Although most fundamental mathematical equations describing electronic structures have been known for a long time, they are too complex to solve in practice. This has stifled progress in the physical, chemical, and material sciences. Researchers were able to change this situation thanks to modern high-performance computing clusters and the development of the simulation method density functional theory (DFT).
However, even with these tools, the modeled processes are often greatly simplified. The DFT method has now been significantly improved by physicists at the Center for Advanced Systems Understanding (CASUS) and the Institute of Radiation Physics at the Helmholtz-Zentrum Dresden-Rossendorf (HZDR). As the group explains in the Journal of Chemical Theory and Computation, this opens up new possibilities for experiments with ultra-high intensity lasers.
In the new publication, Young Investigator Group Leader Dr. Tobias Dornheim, lead author Dr. Zhandos Moldabekov (both CASUS, HZDR), and Dr. Jan Vorberger (Institute of Radiation Physics, HZDR) take on one of the most fundamental challenges of our time: accurately describing how billions of quantum particles such as electrons interact.
Many research fields in physics, chemistry, material science, and related disciplines are centered on these so-called quantum many-body systems. Indeed, the complex quantum mechanical behavior of interacting electrons determines the majority of material properties. While the fundamental mathematical equations that describe electronic structures have long been known in principle, they are far too complex to solve in practice. As a result, the actual understanding of, say, intricately designed materials has remained very limited.
We see that our new methodology fits very well to the capabilities of modern experimental facilities like the Helmholtz International Beamline for Extreme Fields, which is co-operated by HZDR and went into operation only recently.Jan Vorberger
With the introduction of modern high-performance computing clusters, this unsatisfactory situation has changed, giving rise to the new field of computational quantum many-body theory. Density functional theory (DFT) is a particularly effective tool in this context, providing unprecedented insights into material properties.
DFT is now widely regarded as one of the most important simulation methods in physics, chemistry, and materials science. It excels at describing multi-electron systems. Indeed, the number of scientific publications based on DFT calculations has grown exponentially over the last decade, and companies have successfully used the method to calculate material properties with unprecedented accuracy.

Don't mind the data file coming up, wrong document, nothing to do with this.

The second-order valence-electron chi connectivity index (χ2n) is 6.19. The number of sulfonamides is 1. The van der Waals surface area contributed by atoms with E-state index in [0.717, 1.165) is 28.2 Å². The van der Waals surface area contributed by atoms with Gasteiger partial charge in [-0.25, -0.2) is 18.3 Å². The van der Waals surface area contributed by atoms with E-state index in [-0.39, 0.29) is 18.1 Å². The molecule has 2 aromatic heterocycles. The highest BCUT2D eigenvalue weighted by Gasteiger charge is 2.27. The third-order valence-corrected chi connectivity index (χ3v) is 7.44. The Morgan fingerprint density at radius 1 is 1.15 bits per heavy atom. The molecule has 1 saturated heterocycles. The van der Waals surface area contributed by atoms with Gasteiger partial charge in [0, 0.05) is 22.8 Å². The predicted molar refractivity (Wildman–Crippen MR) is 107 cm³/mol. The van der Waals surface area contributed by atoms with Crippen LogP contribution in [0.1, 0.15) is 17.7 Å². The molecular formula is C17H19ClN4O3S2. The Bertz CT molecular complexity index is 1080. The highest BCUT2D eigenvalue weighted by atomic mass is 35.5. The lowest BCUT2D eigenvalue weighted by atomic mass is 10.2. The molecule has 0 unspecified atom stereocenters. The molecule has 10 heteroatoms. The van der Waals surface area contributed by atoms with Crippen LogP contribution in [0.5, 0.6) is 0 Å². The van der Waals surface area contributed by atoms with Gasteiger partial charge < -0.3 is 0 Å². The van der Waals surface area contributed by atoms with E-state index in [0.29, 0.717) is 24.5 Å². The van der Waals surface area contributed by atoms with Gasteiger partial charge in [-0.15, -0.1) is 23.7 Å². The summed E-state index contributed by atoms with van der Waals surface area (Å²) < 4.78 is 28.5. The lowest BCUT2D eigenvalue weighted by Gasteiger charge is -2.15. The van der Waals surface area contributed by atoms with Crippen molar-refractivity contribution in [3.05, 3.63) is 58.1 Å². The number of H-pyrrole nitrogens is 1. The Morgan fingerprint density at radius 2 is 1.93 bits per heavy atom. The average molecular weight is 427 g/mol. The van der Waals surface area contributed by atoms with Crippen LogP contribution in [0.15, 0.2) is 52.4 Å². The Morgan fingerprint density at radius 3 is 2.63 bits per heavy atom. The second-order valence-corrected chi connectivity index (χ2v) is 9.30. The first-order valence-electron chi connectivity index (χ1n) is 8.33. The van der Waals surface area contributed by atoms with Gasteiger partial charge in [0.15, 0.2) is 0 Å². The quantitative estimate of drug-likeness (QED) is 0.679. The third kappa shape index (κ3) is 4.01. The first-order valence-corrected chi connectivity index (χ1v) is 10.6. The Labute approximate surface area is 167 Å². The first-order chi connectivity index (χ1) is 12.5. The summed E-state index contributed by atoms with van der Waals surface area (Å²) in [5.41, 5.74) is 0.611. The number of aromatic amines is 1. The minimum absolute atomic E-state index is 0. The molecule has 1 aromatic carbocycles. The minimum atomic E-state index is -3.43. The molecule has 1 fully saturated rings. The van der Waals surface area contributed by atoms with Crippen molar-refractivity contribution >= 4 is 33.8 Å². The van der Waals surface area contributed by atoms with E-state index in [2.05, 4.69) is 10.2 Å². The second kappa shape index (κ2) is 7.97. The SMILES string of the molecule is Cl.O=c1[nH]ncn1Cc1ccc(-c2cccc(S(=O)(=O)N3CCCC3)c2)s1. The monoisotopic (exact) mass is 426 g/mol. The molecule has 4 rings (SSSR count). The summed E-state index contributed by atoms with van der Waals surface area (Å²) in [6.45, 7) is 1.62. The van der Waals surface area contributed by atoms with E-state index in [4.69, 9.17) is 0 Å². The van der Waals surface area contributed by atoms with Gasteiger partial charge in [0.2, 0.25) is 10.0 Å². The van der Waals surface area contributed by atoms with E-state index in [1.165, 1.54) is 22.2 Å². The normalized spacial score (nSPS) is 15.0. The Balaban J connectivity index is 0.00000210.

Overcoming a drastic simplification
In the framework of linear response theory, many such properties that can be calculated using DFT are obtained. This concept is also used in many experiments that measure the (linear) response of an interest system to an external perturbation such as a laser. This allows the system to be diagnosed and vital parameters such as density or temperature to be obtained. Linear response theory, which is nearly ubiquitous in physics and related disciplines, frequently makes experiment and theory possible in the first place. However, it is a significant simplification of the processes and a significant limitation.
In their latest publication, the researchers are breaking new ground by extending the DFT method beyond the simplified linear regime. Thus, non-linear effects in quantities like density waves, stopping power, and structure factors can be calculated and compared to experimental results from real materials for the first time.
Prior to this publication these non-linear effects were only reproduced by a set of elaborate calculation methods, namely, quantum Monte Carlo simulations. Although delivering exact results, this method is limited to constrained system parameters, as it requires a lot of computational power. Hence, there has been a big need for faster simulation methods. “The DFT approach we present in our paper is 1,000 to 10,000 times faster than quantum Monte Carlo calculations,” says Zhandos Moldabekov.
“Moreover, we were able to demonstrate across temperature regimes ranging from ambient to extreme conditions, that this comes not to the detriment of accuracy. The DFT-based methodology of the non-linear response characteristics of quantum-correlated electrons opens up the enticing possibility to study new non-linear phenomena in complex materials.”
More opportunities for modern free electron lasers
“We see that our new methodology fits very well to the capabilities of modern experimental facilities like the Helmholtz International Beamline for Extreme Fields, which is co-operated by HZDR and went into operation only recently,” explains Jan Vorberger. “With high power lasers and free electron lasers we can create exactly these non-linear excitations we can now study theoretically and examine them with unprecedented temporal and spatial resolution. Theoretical and experimental tools are ready to study new effects in matter under extreme conditions that have not been accessible before.”
“This paper is a great example of the direction my recently established group is heading,” says Tobias Dornheim, who leads the Young Investigator Group “Frontiers of Computational Quantum Many-Body Theory,” which was established in early 2022. “In recent years, we have primarily been involved in the high energy density physics community. We are now dedicated to pushing the boundaries of science by providing computational solutions to quantum many-body problems in a variety of contexts. We believe that the current advancement in electronic structure theory will be beneficial to researchers in a variety of fields.”